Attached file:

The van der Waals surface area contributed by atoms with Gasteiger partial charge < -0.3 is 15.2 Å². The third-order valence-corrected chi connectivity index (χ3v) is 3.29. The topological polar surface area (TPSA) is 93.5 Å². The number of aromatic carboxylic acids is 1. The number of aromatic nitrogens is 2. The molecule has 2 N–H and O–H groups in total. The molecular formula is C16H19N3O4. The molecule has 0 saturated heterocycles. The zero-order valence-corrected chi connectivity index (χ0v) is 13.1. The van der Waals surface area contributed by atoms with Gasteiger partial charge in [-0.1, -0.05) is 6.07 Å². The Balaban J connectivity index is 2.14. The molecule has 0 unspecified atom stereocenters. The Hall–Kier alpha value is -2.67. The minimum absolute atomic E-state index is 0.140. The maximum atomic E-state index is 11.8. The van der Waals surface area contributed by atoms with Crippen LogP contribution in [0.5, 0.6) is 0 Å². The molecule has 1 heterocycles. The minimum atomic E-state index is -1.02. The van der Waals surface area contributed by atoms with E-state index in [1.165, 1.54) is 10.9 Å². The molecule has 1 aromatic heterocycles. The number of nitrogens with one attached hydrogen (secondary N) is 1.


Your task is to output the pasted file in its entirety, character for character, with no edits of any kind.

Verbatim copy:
The van der Waals surface area contributed by atoms with Gasteiger partial charge < -0.3 is 15.2 Å². The third-order valence-corrected chi connectivity index (χ3v) is 3.29. The topological polar surface area (TPSA) is 93.5 Å². The number of aromatic carboxylic acids is 1. The number of aromatic nitrogens is 2. The molecule has 2 N–H and O–H groups in total. The molecular formula is C16H19N3O4. The molecule has 0 saturated heterocycles. The zero-order valence-corrected chi connectivity index (χ0v) is 13.1. The van der Waals surface area contributed by atoms with Gasteiger partial charge in [-0.1, -0.05) is 6.07 Å². The Balaban J connectivity index is 2.14. The molecule has 0 unspecified atom stereocenters. The Hall–Kier alpha value is -2.67. The minimum absolute atomic E-state index is 0.140. The maximum atomic E-state index is 11.8. The van der Waals surface area contributed by atoms with Crippen LogP contribution in [0.5, 0.6) is 0 Å². The molecule has 1 heterocycles. The minimum atomic E-state index is -1.02. The van der Waals surface area contributed by atoms with E-state index in [1.165, 1.54) is 10.9 Å². The molecule has 1 aromatic heterocycles. The number of nitrogens with one attached hydrogen (secondary N) is 1.